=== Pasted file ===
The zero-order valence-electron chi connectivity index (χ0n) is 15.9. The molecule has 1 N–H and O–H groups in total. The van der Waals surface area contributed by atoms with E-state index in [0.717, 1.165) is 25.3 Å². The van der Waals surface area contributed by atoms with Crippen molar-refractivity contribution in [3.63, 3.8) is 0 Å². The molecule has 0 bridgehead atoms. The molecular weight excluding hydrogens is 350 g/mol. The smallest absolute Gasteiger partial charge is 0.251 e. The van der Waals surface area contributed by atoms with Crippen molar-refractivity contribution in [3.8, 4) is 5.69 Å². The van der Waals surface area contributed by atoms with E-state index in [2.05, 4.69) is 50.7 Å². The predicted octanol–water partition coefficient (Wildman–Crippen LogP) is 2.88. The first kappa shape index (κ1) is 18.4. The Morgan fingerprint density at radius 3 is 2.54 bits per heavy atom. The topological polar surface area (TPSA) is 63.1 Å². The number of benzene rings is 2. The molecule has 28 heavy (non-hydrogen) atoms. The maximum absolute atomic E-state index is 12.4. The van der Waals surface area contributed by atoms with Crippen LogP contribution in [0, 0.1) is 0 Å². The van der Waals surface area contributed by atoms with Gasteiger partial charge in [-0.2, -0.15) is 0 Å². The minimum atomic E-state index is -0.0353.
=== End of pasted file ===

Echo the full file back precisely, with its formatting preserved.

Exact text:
The zero-order valence-electron chi connectivity index (χ0n) is 15.9. The molecule has 1 N–H and O–H groups in total. The van der Waals surface area contributed by atoms with E-state index in [0.717, 1.165) is 25.3 Å². The van der Waals surface area contributed by atoms with Crippen molar-refractivity contribution in [3.63, 3.8) is 0 Å². The molecule has 0 bridgehead atoms. The molecular weight excluding hydrogens is 350 g/mol. The smallest absolute Gasteiger partial charge is 0.251 e. The van der Waals surface area contributed by atoms with Crippen molar-refractivity contribution in [3.8, 4) is 5.69 Å². The van der Waals surface area contributed by atoms with E-state index in [2.05, 4.69) is 50.7 Å². The predicted octanol–water partition coefficient (Wildman–Crippen LogP) is 2.88. The first kappa shape index (κ1) is 18.4. The Morgan fingerprint density at radius 3 is 2.54 bits per heavy atom. The topological polar surface area (TPSA) is 63.1 Å². The number of benzene rings is 2. The molecule has 28 heavy (non-hydrogen) atoms. The maximum absolute atomic E-state index is 12.4. The van der Waals surface area contributed by atoms with Crippen LogP contribution in [0, 0.1) is 0 Å². The van der Waals surface area contributed by atoms with Gasteiger partial charge in [-0.2, -0.15) is 0 Å². The minimum atomic E-state index is -0.0353.